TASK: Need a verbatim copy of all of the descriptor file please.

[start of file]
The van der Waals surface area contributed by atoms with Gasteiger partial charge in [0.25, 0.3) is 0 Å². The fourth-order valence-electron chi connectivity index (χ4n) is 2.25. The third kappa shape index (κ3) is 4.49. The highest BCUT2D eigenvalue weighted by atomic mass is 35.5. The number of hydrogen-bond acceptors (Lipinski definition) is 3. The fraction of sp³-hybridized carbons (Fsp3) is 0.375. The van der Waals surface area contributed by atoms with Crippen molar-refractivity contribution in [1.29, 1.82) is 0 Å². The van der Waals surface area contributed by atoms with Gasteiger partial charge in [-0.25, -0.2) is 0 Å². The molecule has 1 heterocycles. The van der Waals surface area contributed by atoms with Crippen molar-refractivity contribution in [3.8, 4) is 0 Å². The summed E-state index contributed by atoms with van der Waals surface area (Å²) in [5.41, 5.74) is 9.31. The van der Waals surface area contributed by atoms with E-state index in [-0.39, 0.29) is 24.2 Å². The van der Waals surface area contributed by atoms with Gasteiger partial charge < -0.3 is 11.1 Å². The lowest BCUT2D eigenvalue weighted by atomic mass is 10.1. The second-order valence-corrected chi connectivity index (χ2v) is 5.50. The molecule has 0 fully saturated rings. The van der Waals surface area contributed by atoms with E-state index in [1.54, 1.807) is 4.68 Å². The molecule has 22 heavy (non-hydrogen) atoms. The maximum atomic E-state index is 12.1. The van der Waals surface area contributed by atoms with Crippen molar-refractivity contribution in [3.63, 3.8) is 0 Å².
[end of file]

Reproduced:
The van der Waals surface area contributed by atoms with Gasteiger partial charge in [0.25, 0.3) is 0 Å². The fourth-order valence-electron chi connectivity index (χ4n) is 2.25. The third kappa shape index (κ3) is 4.49. The highest BCUT2D eigenvalue weighted by atomic mass is 35.5. The number of hydrogen-bond acceptors (Lipinski definition) is 3. The fraction of sp³-hybridized carbons (Fsp3) is 0.375. The van der Waals surface area contributed by atoms with Crippen molar-refractivity contribution in [1.29, 1.82) is 0 Å². The van der Waals surface area contributed by atoms with Gasteiger partial charge in [-0.25, -0.2) is 0 Å². The molecule has 1 heterocycles. The van der Waals surface area contributed by atoms with Crippen molar-refractivity contribution in [3.8, 4) is 0 Å². The summed E-state index contributed by atoms with van der Waals surface area (Å²) in [5.41, 5.74) is 9.31. The van der Waals surface area contributed by atoms with E-state index in [-0.39, 0.29) is 24.2 Å². The van der Waals surface area contributed by atoms with Gasteiger partial charge < -0.3 is 11.1 Å². The lowest BCUT2D eigenvalue weighted by atomic mass is 10.1. The second-order valence-corrected chi connectivity index (χ2v) is 5.50. The molecule has 0 fully saturated rings. The van der Waals surface area contributed by atoms with E-state index in [1.54, 1.807) is 4.68 Å². The molecule has 22 heavy (non-hydrogen) atoms. The maximum atomic E-state index is 12.1. The van der Waals surface area contributed by atoms with Crippen molar-refractivity contribution in [3.63, 3.8) is 0 Å².